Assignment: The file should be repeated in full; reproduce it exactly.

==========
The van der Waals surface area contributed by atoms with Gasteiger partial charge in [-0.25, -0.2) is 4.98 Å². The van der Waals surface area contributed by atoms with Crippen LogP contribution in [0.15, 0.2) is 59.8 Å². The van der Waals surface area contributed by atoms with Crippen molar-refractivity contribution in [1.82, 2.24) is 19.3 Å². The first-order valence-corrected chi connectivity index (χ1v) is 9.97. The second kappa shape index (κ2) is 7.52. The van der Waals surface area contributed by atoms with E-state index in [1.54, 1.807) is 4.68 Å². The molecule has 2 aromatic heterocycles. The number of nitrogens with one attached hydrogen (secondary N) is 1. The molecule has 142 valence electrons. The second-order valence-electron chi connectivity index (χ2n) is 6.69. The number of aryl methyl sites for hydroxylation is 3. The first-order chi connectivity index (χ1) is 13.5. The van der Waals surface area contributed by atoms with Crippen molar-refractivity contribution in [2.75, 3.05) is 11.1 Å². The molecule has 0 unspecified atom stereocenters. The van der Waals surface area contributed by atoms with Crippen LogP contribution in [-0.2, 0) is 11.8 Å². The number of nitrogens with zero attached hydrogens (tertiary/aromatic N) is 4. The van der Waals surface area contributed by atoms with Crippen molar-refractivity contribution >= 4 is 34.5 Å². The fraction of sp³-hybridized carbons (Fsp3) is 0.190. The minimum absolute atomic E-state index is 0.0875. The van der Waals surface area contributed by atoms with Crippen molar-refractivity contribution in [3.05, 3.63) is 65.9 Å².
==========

The van der Waals surface area contributed by atoms with Gasteiger partial charge in [-0.25, -0.2) is 4.98 Å². The van der Waals surface area contributed by atoms with Crippen LogP contribution in [0.15, 0.2) is 59.8 Å². The van der Waals surface area contributed by atoms with Crippen molar-refractivity contribution in [1.82, 2.24) is 19.3 Å². The first-order valence-corrected chi connectivity index (χ1v) is 9.97. The second kappa shape index (κ2) is 7.52. The van der Waals surface area contributed by atoms with E-state index in [1.54, 1.807) is 4.68 Å². The molecule has 2 aromatic heterocycles. The number of nitrogens with one attached hydrogen (secondary N) is 1. The molecule has 142 valence electrons. The second-order valence-electron chi connectivity index (χ2n) is 6.69. The number of aryl methyl sites for hydroxylation is 3. The first-order chi connectivity index (χ1) is 13.5. The van der Waals surface area contributed by atoms with Crippen molar-refractivity contribution in [2.75, 3.05) is 11.1 Å². The molecule has 0 unspecified atom stereocenters. The van der Waals surface area contributed by atoms with Crippen LogP contribution in [-0.2, 0) is 11.8 Å². The number of nitrogens with zero attached hydrogens (tertiary/aromatic N) is 4. The van der Waals surface area contributed by atoms with Crippen molar-refractivity contribution >= 4 is 34.5 Å². The fraction of sp³-hybridized carbons (Fsp3) is 0.190. The minimum absolute atomic E-state index is 0.0875. The van der Waals surface area contributed by atoms with Crippen molar-refractivity contribution in [3.05, 3.63) is 65.9 Å².